Indeed, it seems to be dawning on the EU that the failure to strike a deal with Britain is going to hurt them a lot more than it’s going to hurt us. The mystery is why it has taken so long for the penny to drop. We’ve all known for some time that we have a huge trade surplus with the EU and that the imposition of WTO tariffs after Brexit would bring in billions in extra tax revenues. We’ve all known that we are a huge contributor to the EU budget.

So they need a deal. The reality is that frankly we could do quite nicely without one…

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Labour is painful…

Corbyn and Watson - together forever (or maybe not...)

Corbyn and Watson – together forever (or maybe not…)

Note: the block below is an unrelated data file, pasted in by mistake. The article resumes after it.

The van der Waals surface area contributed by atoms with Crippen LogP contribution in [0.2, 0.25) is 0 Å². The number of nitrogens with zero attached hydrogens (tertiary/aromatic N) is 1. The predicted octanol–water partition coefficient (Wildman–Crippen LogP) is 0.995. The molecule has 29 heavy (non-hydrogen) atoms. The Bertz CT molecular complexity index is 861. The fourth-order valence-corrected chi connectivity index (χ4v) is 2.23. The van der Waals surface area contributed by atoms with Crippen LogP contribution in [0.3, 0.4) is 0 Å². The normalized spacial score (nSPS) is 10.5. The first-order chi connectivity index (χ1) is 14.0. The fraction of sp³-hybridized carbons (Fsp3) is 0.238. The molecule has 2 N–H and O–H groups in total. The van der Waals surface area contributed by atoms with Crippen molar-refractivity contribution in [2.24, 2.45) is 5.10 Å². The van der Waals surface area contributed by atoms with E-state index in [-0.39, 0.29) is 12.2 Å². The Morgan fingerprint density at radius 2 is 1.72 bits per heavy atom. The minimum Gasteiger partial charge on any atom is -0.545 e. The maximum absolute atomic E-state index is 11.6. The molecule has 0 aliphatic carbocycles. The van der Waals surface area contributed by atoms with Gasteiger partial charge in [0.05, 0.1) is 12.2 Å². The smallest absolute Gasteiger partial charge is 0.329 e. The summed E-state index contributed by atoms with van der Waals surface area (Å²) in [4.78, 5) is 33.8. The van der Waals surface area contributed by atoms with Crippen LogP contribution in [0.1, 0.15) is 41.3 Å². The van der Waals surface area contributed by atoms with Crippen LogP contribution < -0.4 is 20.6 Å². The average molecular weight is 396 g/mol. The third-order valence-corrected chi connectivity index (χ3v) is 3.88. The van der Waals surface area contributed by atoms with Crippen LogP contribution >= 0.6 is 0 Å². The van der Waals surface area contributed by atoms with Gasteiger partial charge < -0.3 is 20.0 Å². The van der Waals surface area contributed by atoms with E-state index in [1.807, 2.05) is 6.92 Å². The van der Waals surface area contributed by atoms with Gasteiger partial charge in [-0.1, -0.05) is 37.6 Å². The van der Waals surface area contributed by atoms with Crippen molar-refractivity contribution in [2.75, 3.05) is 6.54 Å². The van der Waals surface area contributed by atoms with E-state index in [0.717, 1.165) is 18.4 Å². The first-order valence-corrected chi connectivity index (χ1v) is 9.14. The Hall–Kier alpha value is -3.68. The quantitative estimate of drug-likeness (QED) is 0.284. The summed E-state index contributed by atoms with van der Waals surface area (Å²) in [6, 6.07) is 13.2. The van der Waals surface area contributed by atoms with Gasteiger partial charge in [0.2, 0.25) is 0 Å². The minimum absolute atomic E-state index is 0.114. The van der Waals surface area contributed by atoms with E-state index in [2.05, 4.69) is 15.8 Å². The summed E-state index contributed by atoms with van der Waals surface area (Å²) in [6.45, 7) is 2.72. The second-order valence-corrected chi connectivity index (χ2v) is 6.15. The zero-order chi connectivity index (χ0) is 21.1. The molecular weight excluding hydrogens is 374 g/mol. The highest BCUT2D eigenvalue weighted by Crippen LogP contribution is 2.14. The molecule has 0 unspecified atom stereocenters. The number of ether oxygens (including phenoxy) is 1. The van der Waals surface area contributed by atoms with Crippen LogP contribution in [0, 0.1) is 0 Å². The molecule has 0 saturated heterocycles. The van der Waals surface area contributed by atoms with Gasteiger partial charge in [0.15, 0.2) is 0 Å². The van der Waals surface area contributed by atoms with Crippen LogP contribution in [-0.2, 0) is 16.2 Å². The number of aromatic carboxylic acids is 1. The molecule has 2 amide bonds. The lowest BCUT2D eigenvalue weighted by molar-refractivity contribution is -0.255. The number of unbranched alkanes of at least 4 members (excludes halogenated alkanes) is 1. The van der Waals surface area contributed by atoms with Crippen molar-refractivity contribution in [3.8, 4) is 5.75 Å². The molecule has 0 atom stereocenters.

Yes, indeed labour is painful. My wife will bear me out on this point. Once was enough. But that’s not the labour I’m referring to. I’m referring to the Labour Party.

Now call me naive, but I thought the whole point of the Labour Party was to protect workers rights and stand up for the working man against unfair treatment by employers. You know, protecting their members’ jobs and that sort of thing. Indeed they seemed to be doing exactly that when they took the government to task for not stepping in to prop up the ailing Welsh steel workers. I dislike Labour intensely, but to be fair to them they were doing what their members pay them to do.

So why is it that when the government talks to Nissan to persuade them to build two new models in Sunderland and to invest in a post Brexit UK that Labour’s Shadow Chancellor feels he has to take them to task over it. Bit contradictory isn’t it?

And the latest joke came today when Jeremy Corbyn threatened to force a General Election unless Theresa May reveals details of the Brexit strategy. Speaking yesterday, Corbyn outlined his red lines for supporting Brexit.